A Maryland doctor advises allowing children to socialize with a limited number of friends who are all taking proper precautions. Here’s how these visits can take place safely.
As localities loosen pandemic-related restrictions, some parents may be considering letting kids see friends they have not seen in several months.
“The isolation from quarantine has already been shown to have a negative impact on kids,” said Dr. Tia Ragland Medley, medical director at the MedStar Franklin Square Pediatric Clinic in Perry Hall.
“Get kids out and about; they need to exercise; they need to talk with other kids; they need to release energy,” Medley said.
Theoretically, it’s fairly easy to keep proper distance with activities such as walking, playing hopscotch or riding bicycles.
Convincing children to respect safety guidelines — such as keeping 6 feet apart and wearing a mask in public, which professionals recommend for everyone older than 2 years old — might be as easy as appealing to their caring nature.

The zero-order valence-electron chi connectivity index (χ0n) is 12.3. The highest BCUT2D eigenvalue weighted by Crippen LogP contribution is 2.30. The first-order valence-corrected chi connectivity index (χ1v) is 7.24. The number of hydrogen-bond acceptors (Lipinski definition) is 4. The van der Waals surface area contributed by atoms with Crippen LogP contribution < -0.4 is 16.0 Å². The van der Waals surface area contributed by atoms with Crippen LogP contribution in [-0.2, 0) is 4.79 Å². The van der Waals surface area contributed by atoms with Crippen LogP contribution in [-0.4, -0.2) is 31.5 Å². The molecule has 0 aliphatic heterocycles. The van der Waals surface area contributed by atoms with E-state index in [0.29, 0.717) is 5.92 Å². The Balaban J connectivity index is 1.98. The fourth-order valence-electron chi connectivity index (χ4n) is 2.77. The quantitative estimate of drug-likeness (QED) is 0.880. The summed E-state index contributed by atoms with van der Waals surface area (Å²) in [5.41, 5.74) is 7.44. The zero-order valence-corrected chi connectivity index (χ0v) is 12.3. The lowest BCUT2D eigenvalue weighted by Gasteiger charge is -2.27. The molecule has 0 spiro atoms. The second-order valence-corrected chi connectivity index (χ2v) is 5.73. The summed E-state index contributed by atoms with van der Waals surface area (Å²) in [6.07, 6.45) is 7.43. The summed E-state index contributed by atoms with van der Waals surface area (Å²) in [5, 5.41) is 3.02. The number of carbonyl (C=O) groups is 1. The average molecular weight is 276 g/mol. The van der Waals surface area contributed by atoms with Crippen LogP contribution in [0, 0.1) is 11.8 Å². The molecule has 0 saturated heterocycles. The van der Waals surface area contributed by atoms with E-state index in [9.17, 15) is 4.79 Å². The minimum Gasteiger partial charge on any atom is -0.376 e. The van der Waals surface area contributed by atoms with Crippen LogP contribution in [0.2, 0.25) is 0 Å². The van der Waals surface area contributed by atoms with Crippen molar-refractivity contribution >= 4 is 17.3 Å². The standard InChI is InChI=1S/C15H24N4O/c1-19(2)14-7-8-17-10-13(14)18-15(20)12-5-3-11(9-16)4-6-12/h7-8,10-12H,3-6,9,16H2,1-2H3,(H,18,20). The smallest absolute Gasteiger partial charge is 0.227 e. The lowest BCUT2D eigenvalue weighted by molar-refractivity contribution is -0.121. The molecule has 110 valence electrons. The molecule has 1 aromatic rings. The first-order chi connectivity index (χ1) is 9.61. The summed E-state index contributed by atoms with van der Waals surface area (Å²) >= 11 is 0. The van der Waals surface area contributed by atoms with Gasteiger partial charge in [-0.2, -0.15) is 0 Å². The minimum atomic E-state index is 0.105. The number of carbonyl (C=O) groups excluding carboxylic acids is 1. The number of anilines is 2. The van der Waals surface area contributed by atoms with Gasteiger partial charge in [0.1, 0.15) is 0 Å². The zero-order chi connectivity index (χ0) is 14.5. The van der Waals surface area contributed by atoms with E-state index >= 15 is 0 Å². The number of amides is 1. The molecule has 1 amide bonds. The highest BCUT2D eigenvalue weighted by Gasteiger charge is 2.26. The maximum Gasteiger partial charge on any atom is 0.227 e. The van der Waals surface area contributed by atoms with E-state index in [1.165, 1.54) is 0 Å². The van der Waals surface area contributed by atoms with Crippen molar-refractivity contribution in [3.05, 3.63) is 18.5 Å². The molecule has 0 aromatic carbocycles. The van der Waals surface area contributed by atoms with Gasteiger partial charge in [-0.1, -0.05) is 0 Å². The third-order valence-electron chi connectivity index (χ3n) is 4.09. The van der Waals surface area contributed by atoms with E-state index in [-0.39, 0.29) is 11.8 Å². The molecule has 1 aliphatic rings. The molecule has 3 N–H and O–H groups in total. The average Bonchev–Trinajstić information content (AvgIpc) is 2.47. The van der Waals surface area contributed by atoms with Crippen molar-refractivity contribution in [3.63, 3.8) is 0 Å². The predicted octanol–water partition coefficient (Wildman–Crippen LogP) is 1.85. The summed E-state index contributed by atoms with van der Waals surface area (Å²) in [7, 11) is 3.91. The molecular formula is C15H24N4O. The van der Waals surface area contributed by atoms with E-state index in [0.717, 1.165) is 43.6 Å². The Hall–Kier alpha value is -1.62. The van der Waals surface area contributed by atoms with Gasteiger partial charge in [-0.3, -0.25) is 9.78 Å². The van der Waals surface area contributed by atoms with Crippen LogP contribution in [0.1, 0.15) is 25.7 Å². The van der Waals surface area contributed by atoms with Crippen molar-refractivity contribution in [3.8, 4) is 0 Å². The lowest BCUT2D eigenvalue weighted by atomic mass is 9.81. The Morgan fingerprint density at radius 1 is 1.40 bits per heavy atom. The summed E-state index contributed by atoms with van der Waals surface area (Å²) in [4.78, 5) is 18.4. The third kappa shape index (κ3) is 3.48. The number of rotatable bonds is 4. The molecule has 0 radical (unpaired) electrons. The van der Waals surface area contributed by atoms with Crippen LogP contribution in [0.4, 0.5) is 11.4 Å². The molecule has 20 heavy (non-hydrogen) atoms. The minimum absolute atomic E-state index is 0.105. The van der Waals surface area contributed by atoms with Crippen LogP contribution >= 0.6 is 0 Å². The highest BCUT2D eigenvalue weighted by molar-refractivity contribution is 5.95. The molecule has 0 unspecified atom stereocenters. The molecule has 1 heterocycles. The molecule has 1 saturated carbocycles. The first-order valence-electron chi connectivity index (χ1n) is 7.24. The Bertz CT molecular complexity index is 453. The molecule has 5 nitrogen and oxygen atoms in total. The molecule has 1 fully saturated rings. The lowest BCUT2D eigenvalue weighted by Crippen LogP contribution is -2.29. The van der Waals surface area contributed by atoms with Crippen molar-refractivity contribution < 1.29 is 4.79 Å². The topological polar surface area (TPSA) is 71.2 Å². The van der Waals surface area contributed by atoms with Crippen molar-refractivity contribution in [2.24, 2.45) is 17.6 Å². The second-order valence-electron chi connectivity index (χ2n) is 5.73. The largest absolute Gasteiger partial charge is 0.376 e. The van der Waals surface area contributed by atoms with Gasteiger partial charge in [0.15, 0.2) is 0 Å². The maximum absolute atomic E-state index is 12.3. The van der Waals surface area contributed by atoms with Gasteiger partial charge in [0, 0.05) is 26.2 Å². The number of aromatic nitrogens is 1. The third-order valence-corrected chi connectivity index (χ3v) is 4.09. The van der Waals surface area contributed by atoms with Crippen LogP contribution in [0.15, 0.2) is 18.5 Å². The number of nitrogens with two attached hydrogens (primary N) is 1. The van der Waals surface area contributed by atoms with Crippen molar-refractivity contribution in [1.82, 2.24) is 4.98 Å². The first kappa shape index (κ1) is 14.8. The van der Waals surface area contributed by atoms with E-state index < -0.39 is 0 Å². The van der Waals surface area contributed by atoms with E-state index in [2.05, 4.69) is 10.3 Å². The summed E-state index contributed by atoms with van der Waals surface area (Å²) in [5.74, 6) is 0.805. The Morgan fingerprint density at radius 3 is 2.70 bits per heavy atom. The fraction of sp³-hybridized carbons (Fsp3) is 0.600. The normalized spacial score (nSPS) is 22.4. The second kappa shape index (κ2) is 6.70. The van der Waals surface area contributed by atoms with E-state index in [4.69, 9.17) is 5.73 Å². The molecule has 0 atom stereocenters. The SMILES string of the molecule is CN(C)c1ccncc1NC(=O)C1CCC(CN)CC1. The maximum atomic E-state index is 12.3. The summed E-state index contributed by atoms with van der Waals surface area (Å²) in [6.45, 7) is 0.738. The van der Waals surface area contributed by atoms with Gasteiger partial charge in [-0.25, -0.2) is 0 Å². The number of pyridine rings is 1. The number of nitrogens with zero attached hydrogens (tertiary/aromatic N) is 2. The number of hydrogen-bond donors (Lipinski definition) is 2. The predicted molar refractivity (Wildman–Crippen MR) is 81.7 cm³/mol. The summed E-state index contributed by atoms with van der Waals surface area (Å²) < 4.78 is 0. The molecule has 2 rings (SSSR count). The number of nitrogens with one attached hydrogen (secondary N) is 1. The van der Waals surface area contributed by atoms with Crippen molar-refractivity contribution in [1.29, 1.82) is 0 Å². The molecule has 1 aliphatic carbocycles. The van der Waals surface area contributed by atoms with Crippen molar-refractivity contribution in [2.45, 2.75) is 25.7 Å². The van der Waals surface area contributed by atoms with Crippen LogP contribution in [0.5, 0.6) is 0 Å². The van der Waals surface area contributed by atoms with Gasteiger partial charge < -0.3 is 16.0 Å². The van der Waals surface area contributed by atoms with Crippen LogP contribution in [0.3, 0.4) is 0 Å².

“Having the conversation and saying, ‘We wear masks not to protect ourselves from other people, but to protect other people from us. It’s our responsibility to take care of each other and look out for one another,” Medley said.
Medley said she is confident that this approach should work.
“Children are amazing; I love them, and they’re so loving and caring just innately.”
Current conditions dictate that outdoor activities are going to be better than indoor activities, Medley said, but kids still can socialize face-to-face remotely.
“I’ve told the parents, if you don’t want to go out, if you’re worried about that, then organize Zoom play dates with your children so they can see each other. They can play games; you can set it up so they can watch a movie together,” Medley said. “That’s a definite option for those parents who are still hesitant about going out. But, the bottom line is we can’t live in isolation forever.
Some precautions Medley would like families to keep in mind for Fourth of July holiday gatherings or play dates:
- Make good decisions.
- Do not share food or partake of communal food such as from a buffet.
- Be sure sanitizer or hand washing ability is readily available.
- Stay at least 6 feet apart from others not of your household.
- Wear facial coverings.
- Cough or sneeze into a tissue then throw it away.
- Do not leave your home if you’re not feeling well.
If you have any questions, Medley advises consulting with your child’s health care provider.
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